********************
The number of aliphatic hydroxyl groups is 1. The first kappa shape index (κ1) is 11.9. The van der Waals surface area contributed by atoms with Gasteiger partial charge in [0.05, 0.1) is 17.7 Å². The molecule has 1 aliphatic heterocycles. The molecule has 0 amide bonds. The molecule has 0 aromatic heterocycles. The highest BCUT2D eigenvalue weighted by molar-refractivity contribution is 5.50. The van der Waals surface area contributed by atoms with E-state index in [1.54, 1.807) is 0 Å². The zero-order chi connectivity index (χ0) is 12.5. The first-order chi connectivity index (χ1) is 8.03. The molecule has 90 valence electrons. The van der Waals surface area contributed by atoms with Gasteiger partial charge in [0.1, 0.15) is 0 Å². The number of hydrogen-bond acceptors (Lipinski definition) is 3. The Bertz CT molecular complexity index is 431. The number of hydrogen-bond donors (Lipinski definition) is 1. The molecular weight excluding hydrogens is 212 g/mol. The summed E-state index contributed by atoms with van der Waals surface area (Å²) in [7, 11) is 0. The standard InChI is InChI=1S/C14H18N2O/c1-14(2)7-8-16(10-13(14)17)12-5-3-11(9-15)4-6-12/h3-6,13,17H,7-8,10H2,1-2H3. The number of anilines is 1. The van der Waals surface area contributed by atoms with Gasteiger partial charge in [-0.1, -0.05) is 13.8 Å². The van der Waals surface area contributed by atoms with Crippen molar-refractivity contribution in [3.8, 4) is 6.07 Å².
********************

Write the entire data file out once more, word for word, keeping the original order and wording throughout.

The number of aliphatic hydroxyl groups is 1. The first kappa shape index (κ1) is 11.9. The van der Waals surface area contributed by atoms with Gasteiger partial charge in [0.05, 0.1) is 17.7 Å². The molecule has 1 aliphatic heterocycles. The molecule has 0 amide bonds. The molecule has 0 aromatic heterocycles. The highest BCUT2D eigenvalue weighted by molar-refractivity contribution is 5.50. The van der Waals surface area contributed by atoms with E-state index in [1.54, 1.807) is 0 Å². The zero-order chi connectivity index (χ0) is 12.5. The first-order chi connectivity index (χ1) is 8.03. The molecule has 90 valence electrons. The van der Waals surface area contributed by atoms with Gasteiger partial charge in [0.1, 0.15) is 0 Å². The number of hydrogen-bond acceptors (Lipinski definition) is 3. The Bertz CT molecular complexity index is 431. The number of hydrogen-bond donors (Lipinski definition) is 1. The molecular weight excluding hydrogens is 212 g/mol. The summed E-state index contributed by atoms with van der Waals surface area (Å²) in [7, 11) is 0. The standard InChI is InChI=1S/C14H18N2O/c1-14(2)7-8-16(10-13(14)17)12-5-3-11(9-15)4-6-12/h3-6,13,17H,7-8,10H2,1-2H3. The number of anilines is 1. The van der Waals surface area contributed by atoms with Gasteiger partial charge in [-0.1, -0.05) is 13.8 Å². The van der Waals surface area contributed by atoms with Crippen molar-refractivity contribution in [3.8, 4) is 6.07 Å².